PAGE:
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The U.S. Geological Survey says a magnitude 4.5 earthquake struck Southern California late Friday night.

The agency says the earthquake hit around 11:40 p.m. local time, about 2 miles outside of South El Monte, near Los Angeles.

Preliminary reports indicate it was about 11 miles deep.

There were no immediate reports of damage or injuries. Officials warned residents to be prepared for possible aftershocks.

The shaking was felt throughout Los Angeles and residents also reported feeling the jolt in Ventura, Orange and San Diego counties, according to USGS. 

The quake appears to be a deep “high stress drop,” similar to a 2008 Chino Hills magnitude 5.5 earthquake, according to USGS. “These quakes typically have relatively strong shaking but few aftershocks,” the agency explained.

Seismologist Lucy Jones says the epicenter is near the location of the 1987 Whittier Narrows earthquake. That earthquake was a magnitude 5.9 and killed eight people.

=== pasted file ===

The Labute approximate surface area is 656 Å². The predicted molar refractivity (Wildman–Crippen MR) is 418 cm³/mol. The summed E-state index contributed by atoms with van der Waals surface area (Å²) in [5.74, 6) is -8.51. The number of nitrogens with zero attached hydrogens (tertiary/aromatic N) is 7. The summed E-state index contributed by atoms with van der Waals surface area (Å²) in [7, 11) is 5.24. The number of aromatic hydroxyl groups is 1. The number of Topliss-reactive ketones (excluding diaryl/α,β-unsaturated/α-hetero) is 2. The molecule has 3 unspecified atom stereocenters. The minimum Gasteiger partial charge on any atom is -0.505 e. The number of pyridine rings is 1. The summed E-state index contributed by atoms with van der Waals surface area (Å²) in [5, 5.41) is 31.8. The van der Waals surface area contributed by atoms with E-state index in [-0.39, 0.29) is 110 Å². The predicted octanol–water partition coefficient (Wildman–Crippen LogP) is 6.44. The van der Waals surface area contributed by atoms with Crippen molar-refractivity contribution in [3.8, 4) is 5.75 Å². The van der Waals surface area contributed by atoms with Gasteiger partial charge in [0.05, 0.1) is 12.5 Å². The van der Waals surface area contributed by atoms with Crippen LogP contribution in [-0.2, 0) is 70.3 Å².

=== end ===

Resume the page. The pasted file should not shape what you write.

“Although tonight’s quake is in the same location as 1987 Whittier Narrows, it is not considered an aftershock because the aftershocks died off completely in less than 2 years,” Jones said on Twitter.

The probability that an earthquake is a foreshock also “dies off,” Jones said. An hour after the first jolt, there’s a 4% chance what happened was a foreshock. But by the next night, the chances are below 1%, she said.

The 1987 quake had no foreshocks, and its largest aftershock was a magnitude 5.3 that struck about three days later, according to the seismologist.